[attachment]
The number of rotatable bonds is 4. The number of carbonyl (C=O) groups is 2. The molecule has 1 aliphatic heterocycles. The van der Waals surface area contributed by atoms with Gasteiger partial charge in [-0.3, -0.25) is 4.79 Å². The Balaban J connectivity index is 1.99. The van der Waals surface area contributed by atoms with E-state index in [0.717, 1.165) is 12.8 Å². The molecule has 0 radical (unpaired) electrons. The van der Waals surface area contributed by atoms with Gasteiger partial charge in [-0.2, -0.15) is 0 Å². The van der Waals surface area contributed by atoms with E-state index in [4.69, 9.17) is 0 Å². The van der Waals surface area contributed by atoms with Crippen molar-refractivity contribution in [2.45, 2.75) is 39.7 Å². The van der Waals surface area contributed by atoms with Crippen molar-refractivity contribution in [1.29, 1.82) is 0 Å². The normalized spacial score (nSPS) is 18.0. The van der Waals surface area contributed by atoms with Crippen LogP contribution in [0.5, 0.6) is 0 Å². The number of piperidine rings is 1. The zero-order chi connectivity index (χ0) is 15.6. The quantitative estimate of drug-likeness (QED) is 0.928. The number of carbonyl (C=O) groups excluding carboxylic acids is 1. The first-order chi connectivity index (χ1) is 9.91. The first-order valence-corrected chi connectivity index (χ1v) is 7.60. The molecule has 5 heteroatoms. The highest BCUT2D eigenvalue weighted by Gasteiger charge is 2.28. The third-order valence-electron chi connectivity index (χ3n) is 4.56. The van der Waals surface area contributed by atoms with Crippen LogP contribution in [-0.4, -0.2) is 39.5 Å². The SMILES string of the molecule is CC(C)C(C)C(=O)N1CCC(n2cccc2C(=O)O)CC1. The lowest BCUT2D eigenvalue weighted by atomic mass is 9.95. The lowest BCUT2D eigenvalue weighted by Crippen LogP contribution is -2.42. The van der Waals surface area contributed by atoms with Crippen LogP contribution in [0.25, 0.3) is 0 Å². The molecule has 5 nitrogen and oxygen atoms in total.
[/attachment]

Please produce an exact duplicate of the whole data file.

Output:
The number of rotatable bonds is 4. The number of carbonyl (C=O) groups is 2. The molecule has 1 aliphatic heterocycles. The van der Waals surface area contributed by atoms with Gasteiger partial charge in [-0.3, -0.25) is 4.79 Å². The Balaban J connectivity index is 1.99. The van der Waals surface area contributed by atoms with E-state index in [0.717, 1.165) is 12.8 Å². The molecule has 0 radical (unpaired) electrons. The van der Waals surface area contributed by atoms with Gasteiger partial charge in [-0.2, -0.15) is 0 Å². The van der Waals surface area contributed by atoms with E-state index in [4.69, 9.17) is 0 Å². The van der Waals surface area contributed by atoms with Crippen molar-refractivity contribution in [2.45, 2.75) is 39.7 Å². The van der Waals surface area contributed by atoms with Crippen molar-refractivity contribution in [1.29, 1.82) is 0 Å². The normalized spacial score (nSPS) is 18.0. The van der Waals surface area contributed by atoms with Crippen LogP contribution in [0.5, 0.6) is 0 Å². The number of piperidine rings is 1. The zero-order chi connectivity index (χ0) is 15.6. The quantitative estimate of drug-likeness (QED) is 0.928. The number of carbonyl (C=O) groups excluding carboxylic acids is 1. The first-order chi connectivity index (χ1) is 9.91. The first-order valence-corrected chi connectivity index (χ1v) is 7.60. The molecule has 5 heteroatoms. The highest BCUT2D eigenvalue weighted by Gasteiger charge is 2.28. The third-order valence-electron chi connectivity index (χ3n) is 4.56. The van der Waals surface area contributed by atoms with Crippen LogP contribution in [-0.4, -0.2) is 39.5 Å². The SMILES string of the molecule is CC(C)C(C)C(=O)N1CCC(n2cccc2C(=O)O)CC1. The lowest BCUT2D eigenvalue weighted by atomic mass is 9.95. The lowest BCUT2D eigenvalue weighted by Crippen LogP contribution is -2.42. The van der Waals surface area contributed by atoms with Crippen LogP contribution in [0.25, 0.3) is 0 Å². The molecule has 5 nitrogen and oxygen atoms in total.